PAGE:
Researchers from Russia’s Skolkovo Institute of Science and Technology (Skoltech) have developed a way to position a swarm of rescue or research drones.

Wearing a virtual reality (VR) helmet, a pair of gloves with markers and a tactile interface, the user imitates shooting a bow, which guides each drone toward its intended destination.

Source: SkoltechSource: Skoltech

A motion capture system featuring several infrared (IR) cameras surround the so-called "shooter," tracking the locations of the gloves and drones while the tactile interface enables the wearer to feel the tension of the virtual bowstring according to the distance between the gloves. This feedback is then used to modify the distance to the location where the drone will be deployed.

According to the researchers, the wearer uses the VR helmet to visualize in real time the ballistic trajectory of the drones. Once the operator approves of the trajectory, he or she can unclench their fist, which is confirmed by the camera, and the trajectory is locked in, and the drone is deployed to follow that approved trajectory.

As soon as the drone reaches its intended destination, it performs a task such as forest fire detection, a rescue operation, vegetation index-based crop monitoring, infrastructure inspection or maintenance, natural resource management or pollution detection via a conventional form of control guiding the drone on its mission.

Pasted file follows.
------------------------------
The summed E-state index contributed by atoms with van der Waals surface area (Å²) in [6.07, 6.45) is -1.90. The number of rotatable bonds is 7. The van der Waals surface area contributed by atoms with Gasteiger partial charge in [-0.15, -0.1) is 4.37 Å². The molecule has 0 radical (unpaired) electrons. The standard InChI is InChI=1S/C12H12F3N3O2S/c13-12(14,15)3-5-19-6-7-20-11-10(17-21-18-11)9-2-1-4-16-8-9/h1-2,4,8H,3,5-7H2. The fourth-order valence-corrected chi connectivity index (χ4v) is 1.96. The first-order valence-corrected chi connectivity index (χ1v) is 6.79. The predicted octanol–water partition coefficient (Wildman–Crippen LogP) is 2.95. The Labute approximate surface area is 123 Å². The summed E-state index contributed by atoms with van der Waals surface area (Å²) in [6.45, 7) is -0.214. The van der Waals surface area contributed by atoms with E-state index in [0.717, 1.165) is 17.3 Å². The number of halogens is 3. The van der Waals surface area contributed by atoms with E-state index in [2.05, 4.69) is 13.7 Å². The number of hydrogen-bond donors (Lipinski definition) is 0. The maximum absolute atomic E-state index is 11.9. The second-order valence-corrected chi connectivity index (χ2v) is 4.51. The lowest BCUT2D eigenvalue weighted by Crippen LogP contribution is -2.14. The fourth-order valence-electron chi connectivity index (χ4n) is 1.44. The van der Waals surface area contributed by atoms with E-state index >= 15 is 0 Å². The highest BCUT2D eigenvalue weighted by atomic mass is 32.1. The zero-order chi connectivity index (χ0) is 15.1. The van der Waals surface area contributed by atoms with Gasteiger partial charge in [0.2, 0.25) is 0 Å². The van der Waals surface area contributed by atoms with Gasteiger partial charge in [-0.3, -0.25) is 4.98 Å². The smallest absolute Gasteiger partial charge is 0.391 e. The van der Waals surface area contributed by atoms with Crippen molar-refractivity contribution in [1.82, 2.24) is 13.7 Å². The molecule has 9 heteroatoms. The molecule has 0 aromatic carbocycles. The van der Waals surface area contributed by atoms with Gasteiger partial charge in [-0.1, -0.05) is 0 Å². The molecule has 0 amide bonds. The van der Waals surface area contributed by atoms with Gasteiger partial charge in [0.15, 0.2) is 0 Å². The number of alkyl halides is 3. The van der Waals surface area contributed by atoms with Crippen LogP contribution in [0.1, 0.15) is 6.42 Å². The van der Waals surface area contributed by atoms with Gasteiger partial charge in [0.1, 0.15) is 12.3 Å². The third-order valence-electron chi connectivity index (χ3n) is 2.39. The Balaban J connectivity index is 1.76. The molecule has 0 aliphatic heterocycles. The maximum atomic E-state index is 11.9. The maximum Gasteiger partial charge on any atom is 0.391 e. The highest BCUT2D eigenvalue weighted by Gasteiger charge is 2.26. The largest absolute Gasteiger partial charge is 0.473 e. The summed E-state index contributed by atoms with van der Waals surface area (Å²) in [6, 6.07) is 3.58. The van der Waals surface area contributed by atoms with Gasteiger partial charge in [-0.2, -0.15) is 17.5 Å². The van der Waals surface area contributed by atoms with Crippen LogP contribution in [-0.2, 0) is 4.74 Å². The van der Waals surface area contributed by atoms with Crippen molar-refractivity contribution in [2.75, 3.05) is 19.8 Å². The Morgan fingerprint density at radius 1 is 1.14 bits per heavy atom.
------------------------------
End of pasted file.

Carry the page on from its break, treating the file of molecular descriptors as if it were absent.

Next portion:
"The benefit of using an arrowlike ballistic trajectory is that it feels natural for a person, and that way a human operator can quickly find a way to deploy drones while avoiding obstacles. It's a fairly natural task for humans," the researchers explained. "You could use software to set the coordinates for drones to travel to, but then they would have to figure out the path that avoids the obstacles on their own, and that means each machine must be equipped with a camera."

Further, using VR enables the operator to deploy drones without being anywhere near the drone swarm’s destination. Likewise, the drones have been built to withstand various harsh conditions such as fire, radioactive contamination or freezing temperatures in a remote location.

The team of researchers suggested that the technology could also potentially be used in the video game industry.

The article, DroneARchery: Human-Drone Interaction through Augmented Reality with Haptic Feedback and Multi-UAV Collision Avoidance Driven by Deep Reinforcement Learning, appears on the preprint server arXiv.

For more on the VR bow, watch the accompanying video that appears courtesy of Skolkovo Institute of Science and Technology.

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